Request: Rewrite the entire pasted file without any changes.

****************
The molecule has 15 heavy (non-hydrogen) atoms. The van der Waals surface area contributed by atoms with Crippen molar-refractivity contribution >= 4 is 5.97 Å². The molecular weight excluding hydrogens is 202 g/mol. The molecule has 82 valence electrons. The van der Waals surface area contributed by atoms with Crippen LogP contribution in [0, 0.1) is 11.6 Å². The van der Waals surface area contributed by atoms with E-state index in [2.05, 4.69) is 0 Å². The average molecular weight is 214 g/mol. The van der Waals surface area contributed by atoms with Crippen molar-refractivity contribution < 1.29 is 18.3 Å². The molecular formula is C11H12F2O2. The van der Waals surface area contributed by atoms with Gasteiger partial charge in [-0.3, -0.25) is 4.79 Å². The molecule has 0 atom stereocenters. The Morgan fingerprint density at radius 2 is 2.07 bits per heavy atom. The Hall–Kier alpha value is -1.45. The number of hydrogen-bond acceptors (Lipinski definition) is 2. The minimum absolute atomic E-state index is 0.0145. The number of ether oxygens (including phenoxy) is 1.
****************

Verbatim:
The molecule has 15 heavy (non-hydrogen) atoms. The van der Waals surface area contributed by atoms with Crippen molar-refractivity contribution >= 4 is 5.97 Å². The molecular weight excluding hydrogens is 202 g/mol. The molecule has 82 valence electrons. The van der Waals surface area contributed by atoms with Crippen LogP contribution in [0, 0.1) is 11.6 Å². The van der Waals surface area contributed by atoms with E-state index in [2.05, 4.69) is 0 Å². The average molecular weight is 214 g/mol. The van der Waals surface area contributed by atoms with Crippen molar-refractivity contribution < 1.29 is 18.3 Å². The molecular formula is C11H12F2O2. The van der Waals surface area contributed by atoms with Gasteiger partial charge in [-0.3, -0.25) is 4.79 Å². The molecule has 0 atom stereocenters. The Morgan fingerprint density at radius 2 is 2.07 bits per heavy atom. The Hall–Kier alpha value is -1.45. The number of hydrogen-bond acceptors (Lipinski definition) is 2. The minimum absolute atomic E-state index is 0.0145. The number of ether oxygens (including phenoxy) is 1.